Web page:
Workshops in several categories were well attended and received. One set dealt with building young adult ministries; another with social justice issues; a third with ecumenical and interfaith learning and a fourth on spirituality and self care. Two highlights were a workshop offered by a delegation from the Syrian Orthodox Church of Antioch on Orthodox churches, history and spirituality, and a dialogue with a San Diego member of the Council on American Islamic Relations, Omaran Abdeen, M. D.

Dr. Abdeen described the essentials of Islamic history, practice and belief as well as answered questions about the Islamic view of Jesus, the role of women, and of course the meaning of "jihad" or struggle. Dr. Abdeen's presence was arranged by Jay Rock, staff to the Commission on Interfaith Relations of the NCC.

As a result of the presentation and presence of the delegation from the Syrian Orthodox Church of Antioch, the Ecumenical Young Adult Ministry Team is looking forward to the participation of Father Abjar Bahkou in its meetings, adding a most welcome Orthodox voice to its work.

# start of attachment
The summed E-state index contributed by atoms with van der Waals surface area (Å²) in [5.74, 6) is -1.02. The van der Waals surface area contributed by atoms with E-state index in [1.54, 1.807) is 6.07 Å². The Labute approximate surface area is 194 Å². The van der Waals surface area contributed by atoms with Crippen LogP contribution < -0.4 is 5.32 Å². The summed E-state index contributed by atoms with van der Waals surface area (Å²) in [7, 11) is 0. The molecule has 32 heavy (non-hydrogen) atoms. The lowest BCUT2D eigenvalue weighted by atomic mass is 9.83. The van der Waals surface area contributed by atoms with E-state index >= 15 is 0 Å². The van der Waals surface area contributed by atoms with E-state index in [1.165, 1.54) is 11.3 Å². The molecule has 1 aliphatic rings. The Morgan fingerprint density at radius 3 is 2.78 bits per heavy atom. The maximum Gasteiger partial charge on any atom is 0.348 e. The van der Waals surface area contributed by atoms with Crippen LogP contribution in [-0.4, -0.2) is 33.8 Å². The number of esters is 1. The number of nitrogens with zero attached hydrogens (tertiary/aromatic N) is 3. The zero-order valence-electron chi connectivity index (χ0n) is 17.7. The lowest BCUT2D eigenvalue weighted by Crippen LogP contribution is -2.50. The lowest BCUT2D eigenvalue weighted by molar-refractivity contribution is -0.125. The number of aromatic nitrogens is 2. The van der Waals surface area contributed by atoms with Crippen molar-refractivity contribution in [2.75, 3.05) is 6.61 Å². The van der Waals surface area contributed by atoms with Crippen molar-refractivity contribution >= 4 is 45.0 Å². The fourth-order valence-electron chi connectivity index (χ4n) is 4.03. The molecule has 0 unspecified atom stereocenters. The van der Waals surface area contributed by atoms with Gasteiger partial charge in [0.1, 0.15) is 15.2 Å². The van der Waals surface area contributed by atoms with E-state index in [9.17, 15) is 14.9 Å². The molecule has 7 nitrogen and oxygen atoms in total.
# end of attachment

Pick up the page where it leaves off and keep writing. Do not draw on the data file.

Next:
The San Diego gathering was the third national conference offered by the Ecumenical Young Adult Ministry Team and it marked a turning point in young adult ministry. Professor Nishioka, former co-moderator of the team, was able to share the fruit of several years research and the application of generational theory to young adult ministry. This means taking advantage of the deeper understandings of younger generations that have emerged in the last several years and connecting them to concrete practices of ministry in the churches.

Further, the emergence of Christ Clarion Fellowship and its connection to the event and the Young Adult Ministry Team means that peer clergy leadership is now "on the scene" in a network that will facilitate the application of understandings of young adults to the work and ministries of the churches. A new opportunity in the mainline churches to develop relevant, gimmick-free, and spiritually deep ministries with young adults is clearly at hand.

Report by Joe Leonard, NCC Ministries in Christian Education